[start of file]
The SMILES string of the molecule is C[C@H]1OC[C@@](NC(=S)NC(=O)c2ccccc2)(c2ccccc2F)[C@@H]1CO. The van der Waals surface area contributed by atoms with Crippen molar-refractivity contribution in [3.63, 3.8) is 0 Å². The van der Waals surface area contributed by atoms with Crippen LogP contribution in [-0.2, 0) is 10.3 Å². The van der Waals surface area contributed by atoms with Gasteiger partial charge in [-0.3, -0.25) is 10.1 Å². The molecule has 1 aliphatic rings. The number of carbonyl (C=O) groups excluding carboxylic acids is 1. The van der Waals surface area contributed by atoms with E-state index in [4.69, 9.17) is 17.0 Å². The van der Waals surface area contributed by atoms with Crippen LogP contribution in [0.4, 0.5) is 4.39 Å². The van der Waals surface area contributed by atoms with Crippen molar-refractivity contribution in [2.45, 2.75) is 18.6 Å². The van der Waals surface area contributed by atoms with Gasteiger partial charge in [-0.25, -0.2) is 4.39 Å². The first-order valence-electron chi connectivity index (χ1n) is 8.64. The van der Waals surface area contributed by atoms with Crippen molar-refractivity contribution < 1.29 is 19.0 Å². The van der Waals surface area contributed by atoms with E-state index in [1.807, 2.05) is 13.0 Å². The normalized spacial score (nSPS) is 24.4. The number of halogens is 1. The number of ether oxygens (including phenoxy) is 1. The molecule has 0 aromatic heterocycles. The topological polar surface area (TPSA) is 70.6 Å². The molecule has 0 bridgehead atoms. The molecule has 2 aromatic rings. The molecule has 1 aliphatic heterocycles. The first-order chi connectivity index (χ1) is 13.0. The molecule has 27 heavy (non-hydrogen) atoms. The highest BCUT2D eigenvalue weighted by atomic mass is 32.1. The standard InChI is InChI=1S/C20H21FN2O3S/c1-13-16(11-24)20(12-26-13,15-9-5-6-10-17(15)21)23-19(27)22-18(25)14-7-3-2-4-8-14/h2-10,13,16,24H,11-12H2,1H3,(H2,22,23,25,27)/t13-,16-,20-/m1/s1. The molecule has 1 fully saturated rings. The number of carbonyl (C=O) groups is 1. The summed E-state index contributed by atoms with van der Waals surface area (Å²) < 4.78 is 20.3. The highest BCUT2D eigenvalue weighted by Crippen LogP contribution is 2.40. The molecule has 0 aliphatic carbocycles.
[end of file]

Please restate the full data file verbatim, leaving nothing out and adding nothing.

The SMILES string of the molecule is C[C@H]1OC[C@@](NC(=S)NC(=O)c2ccccc2)(c2ccccc2F)[C@@H]1CO. The van der Waals surface area contributed by atoms with Crippen molar-refractivity contribution in [3.63, 3.8) is 0 Å². The van der Waals surface area contributed by atoms with Crippen LogP contribution in [-0.2, 0) is 10.3 Å². The van der Waals surface area contributed by atoms with Gasteiger partial charge in [-0.3, -0.25) is 10.1 Å². The molecule has 1 aliphatic rings. The number of carbonyl (C=O) groups excluding carboxylic acids is 1. The van der Waals surface area contributed by atoms with E-state index in [4.69, 9.17) is 17.0 Å². The van der Waals surface area contributed by atoms with Crippen LogP contribution in [0.4, 0.5) is 4.39 Å². The van der Waals surface area contributed by atoms with Crippen molar-refractivity contribution in [2.45, 2.75) is 18.6 Å². The van der Waals surface area contributed by atoms with Gasteiger partial charge in [-0.25, -0.2) is 4.39 Å². The first-order valence-electron chi connectivity index (χ1n) is 8.64. The van der Waals surface area contributed by atoms with Crippen molar-refractivity contribution < 1.29 is 19.0 Å². The van der Waals surface area contributed by atoms with E-state index in [1.807, 2.05) is 13.0 Å². The normalized spacial score (nSPS) is 24.4. The number of halogens is 1. The number of ether oxygens (including phenoxy) is 1. The molecule has 0 aromatic heterocycles. The topological polar surface area (TPSA) is 70.6 Å². The molecule has 0 bridgehead atoms. The molecule has 2 aromatic rings. The molecule has 1 aliphatic heterocycles. The first-order chi connectivity index (χ1) is 13.0. The molecule has 27 heavy (non-hydrogen) atoms. The highest BCUT2D eigenvalue weighted by atomic mass is 32.1. The standard InChI is InChI=1S/C20H21FN2O3S/c1-13-16(11-24)20(12-26-13,15-9-5-6-10-17(15)21)23-19(27)22-18(25)14-7-3-2-4-8-14/h2-10,13,16,24H,11-12H2,1H3,(H2,22,23,25,27)/t13-,16-,20-/m1/s1. The molecule has 1 fully saturated rings. The number of carbonyl (C=O) groups is 1. The summed E-state index contributed by atoms with van der Waals surface area (Å²) < 4.78 is 20.3. The highest BCUT2D eigenvalue weighted by Crippen LogP contribution is 2.40. The molecule has 0 aliphatic carbocycles.